The first man who, having fenced in a piece of land, said "This is mine,"and found people naïve enough to believe him, that man was the true founder of civil society. From how many crimes, wars, and murders, from how many horrors and misfortunes might not any one have saved mankind, by pulling up the stakes, or filling up the ditch, and crying to his fellows: Beware of listening to this impostor; you are undone if you once forget that the fruits of the earth belong to us all, and the earth itself to nobody.
— Rousseau, Jean-Jacques
Contra Rousseau putting the blame on people against their neighbours, Scott seems to assert in various books that private property & the enclosure of the commons came into vogue due to the state (they make it easier to tax & conscript people).
Everywhere they could, states have obliged mobile, swidden cultivators to settle in permanent villages. They have tried to replace open common-property land tenure with closed common property: collective farms or, more especially, the individual freehold property of liberal economies. They have seized timber and mineral resources for the national patrimony. They have encouraged, whenever possible, cash, monocropping, plantation-style agriculture in place of the more biodiverse forms of cultivation that prevailed earlier. The term enclosure seems entirely appropriate for this process, mimicking as it does the English enclosures that, in the century after 1761, swallowed half of England’s common arable land in favor of large-scale, private, commercial production.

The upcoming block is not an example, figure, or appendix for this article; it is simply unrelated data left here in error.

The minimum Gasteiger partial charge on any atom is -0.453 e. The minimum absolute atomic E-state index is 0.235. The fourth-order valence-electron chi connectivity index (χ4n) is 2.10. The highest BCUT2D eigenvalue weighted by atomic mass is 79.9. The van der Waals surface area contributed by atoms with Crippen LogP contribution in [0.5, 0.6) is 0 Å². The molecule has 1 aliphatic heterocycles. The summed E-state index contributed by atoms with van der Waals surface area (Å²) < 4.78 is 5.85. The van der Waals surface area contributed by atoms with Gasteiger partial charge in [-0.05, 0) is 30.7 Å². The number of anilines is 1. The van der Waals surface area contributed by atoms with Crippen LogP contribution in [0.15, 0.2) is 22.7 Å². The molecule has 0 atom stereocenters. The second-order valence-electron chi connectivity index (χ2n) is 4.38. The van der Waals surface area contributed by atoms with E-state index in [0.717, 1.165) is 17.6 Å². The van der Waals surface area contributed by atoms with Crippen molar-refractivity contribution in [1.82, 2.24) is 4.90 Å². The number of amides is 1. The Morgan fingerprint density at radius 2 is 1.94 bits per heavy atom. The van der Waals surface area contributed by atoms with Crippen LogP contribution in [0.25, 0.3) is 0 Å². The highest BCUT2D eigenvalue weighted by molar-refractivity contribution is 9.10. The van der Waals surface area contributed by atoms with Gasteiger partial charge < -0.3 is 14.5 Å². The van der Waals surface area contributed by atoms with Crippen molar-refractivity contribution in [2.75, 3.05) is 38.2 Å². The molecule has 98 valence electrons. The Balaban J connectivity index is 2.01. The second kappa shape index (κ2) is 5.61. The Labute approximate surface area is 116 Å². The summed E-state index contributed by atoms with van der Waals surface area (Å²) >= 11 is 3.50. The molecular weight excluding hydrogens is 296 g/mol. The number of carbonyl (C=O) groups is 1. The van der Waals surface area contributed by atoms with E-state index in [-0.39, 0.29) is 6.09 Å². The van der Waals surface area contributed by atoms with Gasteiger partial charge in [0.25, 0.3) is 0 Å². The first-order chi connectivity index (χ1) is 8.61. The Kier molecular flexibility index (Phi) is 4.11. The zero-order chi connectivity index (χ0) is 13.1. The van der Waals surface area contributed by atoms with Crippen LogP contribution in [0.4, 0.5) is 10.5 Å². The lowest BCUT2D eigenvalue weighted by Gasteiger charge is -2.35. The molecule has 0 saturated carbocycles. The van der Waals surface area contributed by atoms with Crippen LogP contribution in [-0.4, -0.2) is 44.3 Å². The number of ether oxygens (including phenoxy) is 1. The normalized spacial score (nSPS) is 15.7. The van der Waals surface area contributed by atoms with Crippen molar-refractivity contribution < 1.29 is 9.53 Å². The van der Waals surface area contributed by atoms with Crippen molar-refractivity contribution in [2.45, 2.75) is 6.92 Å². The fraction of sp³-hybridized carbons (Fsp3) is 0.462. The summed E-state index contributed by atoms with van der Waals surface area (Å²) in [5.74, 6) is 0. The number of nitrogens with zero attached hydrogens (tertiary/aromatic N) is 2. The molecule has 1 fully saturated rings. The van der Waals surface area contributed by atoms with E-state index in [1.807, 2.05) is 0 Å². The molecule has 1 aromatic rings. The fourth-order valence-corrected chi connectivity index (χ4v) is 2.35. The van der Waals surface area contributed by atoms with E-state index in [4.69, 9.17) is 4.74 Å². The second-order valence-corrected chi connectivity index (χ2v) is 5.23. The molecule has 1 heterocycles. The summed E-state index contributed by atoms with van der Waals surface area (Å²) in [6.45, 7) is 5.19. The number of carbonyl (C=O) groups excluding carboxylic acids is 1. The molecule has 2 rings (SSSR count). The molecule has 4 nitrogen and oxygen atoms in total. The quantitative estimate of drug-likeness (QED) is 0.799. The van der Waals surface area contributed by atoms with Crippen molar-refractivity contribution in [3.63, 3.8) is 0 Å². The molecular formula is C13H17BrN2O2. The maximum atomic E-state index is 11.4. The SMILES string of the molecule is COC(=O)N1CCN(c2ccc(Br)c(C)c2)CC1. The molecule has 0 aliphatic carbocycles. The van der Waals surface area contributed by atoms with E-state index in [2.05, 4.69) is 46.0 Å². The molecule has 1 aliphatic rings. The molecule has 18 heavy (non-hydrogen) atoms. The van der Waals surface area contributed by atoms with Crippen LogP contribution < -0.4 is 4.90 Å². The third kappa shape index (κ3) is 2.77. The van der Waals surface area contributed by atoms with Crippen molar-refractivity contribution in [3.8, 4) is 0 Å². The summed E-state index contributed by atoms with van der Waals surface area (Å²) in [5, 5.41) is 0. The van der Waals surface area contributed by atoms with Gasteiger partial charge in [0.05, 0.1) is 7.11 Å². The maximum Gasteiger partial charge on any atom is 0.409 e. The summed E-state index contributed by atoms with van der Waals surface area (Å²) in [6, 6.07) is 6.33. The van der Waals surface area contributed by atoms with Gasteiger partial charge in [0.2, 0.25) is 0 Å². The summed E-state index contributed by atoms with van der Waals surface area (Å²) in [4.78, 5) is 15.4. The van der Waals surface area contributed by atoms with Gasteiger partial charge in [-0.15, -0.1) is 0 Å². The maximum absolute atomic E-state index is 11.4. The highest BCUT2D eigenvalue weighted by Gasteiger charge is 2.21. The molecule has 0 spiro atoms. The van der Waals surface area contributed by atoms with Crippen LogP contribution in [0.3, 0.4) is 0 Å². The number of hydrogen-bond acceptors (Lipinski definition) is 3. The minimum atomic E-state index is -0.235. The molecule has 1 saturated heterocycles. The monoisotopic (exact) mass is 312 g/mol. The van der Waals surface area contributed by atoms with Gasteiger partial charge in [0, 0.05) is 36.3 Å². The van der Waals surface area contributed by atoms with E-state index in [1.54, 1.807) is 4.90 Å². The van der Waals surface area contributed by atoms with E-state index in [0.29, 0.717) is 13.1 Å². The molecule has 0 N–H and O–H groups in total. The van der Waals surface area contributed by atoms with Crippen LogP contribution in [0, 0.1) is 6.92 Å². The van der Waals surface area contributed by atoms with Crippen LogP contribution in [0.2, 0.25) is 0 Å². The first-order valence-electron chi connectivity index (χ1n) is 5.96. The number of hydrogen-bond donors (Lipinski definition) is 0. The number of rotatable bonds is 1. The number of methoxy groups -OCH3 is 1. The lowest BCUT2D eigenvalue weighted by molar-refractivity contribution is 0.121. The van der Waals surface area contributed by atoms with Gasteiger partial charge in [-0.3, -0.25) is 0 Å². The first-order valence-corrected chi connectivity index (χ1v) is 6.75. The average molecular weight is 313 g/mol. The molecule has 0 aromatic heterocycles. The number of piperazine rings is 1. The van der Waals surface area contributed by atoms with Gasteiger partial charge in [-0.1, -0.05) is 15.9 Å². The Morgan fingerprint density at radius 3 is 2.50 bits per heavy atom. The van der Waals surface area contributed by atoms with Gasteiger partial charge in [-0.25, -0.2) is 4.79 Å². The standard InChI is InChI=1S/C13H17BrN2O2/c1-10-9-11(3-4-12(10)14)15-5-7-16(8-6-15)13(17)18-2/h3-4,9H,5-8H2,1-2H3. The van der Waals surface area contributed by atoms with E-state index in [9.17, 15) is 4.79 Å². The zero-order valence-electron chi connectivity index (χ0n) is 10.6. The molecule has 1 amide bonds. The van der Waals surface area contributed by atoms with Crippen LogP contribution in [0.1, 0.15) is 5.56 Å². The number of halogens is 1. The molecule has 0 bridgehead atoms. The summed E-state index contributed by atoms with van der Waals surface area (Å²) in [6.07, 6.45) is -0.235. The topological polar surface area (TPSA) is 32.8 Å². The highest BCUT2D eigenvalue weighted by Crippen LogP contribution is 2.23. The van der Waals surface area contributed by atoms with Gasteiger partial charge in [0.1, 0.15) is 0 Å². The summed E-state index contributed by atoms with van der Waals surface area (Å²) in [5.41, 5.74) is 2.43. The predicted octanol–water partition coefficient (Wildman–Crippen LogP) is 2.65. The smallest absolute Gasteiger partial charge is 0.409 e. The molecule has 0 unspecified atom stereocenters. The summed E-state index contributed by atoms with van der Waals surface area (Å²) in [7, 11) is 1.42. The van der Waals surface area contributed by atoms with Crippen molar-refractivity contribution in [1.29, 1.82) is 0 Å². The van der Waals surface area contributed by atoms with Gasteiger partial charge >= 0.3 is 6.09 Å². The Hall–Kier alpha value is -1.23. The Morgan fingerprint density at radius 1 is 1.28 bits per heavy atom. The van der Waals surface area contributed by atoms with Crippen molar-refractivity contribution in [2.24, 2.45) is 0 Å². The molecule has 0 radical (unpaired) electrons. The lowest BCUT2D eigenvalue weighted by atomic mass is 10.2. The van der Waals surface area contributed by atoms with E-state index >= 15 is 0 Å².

— art-not-govch. 1
The principles of standardization, central control, and synoptic legibility to the center could be applied to many other fields; those noted in the accompanying table are only suggestive. If we were to apply them to education, for example, the most illegible educational system would be completely informal, non-standardized instruction determined entirely by local mutuality. The most legible educational system would resemble Hippolyte Taine's description of French education in the nineteenth century, when "the Minister of Education could pride himself, just by looking at his watch, which page of Virgil all schoolboys of the Empire were annotating at that exact moment." A more exhaustive table would replace the dichotomies with more elaborate continua (open commons landholding, for example, is less legible and taxable than closed commons landholding, which in turn is less legible than private free-holding, which is less legible than state ownership). It is no coincidence that the more legible or appropriable form can more readily be converted into a source of rent-either as private property or as the monopoly rent of the state.
— seeing-like-a-statech. 6